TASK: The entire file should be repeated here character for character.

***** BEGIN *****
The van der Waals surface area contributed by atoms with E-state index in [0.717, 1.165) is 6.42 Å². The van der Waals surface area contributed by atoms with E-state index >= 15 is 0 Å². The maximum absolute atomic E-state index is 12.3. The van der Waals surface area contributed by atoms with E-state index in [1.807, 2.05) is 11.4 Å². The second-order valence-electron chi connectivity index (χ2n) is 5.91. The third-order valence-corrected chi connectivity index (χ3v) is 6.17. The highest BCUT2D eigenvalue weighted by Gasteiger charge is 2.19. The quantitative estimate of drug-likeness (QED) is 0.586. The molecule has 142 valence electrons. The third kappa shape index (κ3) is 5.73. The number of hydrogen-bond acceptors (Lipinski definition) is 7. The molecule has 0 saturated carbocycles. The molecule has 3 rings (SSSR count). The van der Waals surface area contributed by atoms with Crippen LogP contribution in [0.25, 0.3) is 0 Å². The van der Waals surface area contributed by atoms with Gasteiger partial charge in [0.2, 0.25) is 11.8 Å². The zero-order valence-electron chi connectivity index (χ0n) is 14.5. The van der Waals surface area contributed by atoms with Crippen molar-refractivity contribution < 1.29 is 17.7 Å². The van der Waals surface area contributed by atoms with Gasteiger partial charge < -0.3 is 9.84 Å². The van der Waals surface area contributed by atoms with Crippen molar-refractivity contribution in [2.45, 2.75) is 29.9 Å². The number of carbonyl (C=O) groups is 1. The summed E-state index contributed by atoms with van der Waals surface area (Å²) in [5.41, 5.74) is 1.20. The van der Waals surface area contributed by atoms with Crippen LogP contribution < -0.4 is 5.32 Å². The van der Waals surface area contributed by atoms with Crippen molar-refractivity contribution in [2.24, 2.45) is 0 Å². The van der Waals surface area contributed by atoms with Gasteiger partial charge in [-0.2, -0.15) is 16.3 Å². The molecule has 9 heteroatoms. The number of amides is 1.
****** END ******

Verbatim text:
The van der Waals surface area contributed by atoms with E-state index in [0.717, 1.165) is 6.42 Å². The van der Waals surface area contributed by atoms with E-state index >= 15 is 0 Å². The maximum absolute atomic E-state index is 12.3. The van der Waals surface area contributed by atoms with E-state index in [1.807, 2.05) is 11.4 Å². The second-order valence-electron chi connectivity index (χ2n) is 5.91. The third-order valence-corrected chi connectivity index (χ3v) is 6.17. The highest BCUT2D eigenvalue weighted by Gasteiger charge is 2.19. The quantitative estimate of drug-likeness (QED) is 0.586. The molecule has 142 valence electrons. The third kappa shape index (κ3) is 5.73. The number of hydrogen-bond acceptors (Lipinski definition) is 7. The molecule has 0 saturated carbocycles. The molecule has 3 rings (SSSR count). The van der Waals surface area contributed by atoms with Crippen LogP contribution in [0.25, 0.3) is 0 Å². The van der Waals surface area contributed by atoms with Gasteiger partial charge in [0.2, 0.25) is 11.8 Å². The zero-order valence-electron chi connectivity index (χ0n) is 14.5. The van der Waals surface area contributed by atoms with Crippen molar-refractivity contribution < 1.29 is 17.7 Å². The van der Waals surface area contributed by atoms with Gasteiger partial charge < -0.3 is 9.84 Å². The van der Waals surface area contributed by atoms with Crippen molar-refractivity contribution in [2.45, 2.75) is 29.9 Å². The number of carbonyl (C=O) groups is 1. The summed E-state index contributed by atoms with van der Waals surface area (Å²) in [5.41, 5.74) is 1.20. The van der Waals surface area contributed by atoms with Crippen LogP contribution < -0.4 is 5.32 Å². The van der Waals surface area contributed by atoms with Crippen molar-refractivity contribution in [2.24, 2.45) is 0 Å². The van der Waals surface area contributed by atoms with Gasteiger partial charge in [-0.2, -0.15) is 16.3 Å². The molecule has 9 heteroatoms. The number of amides is 1.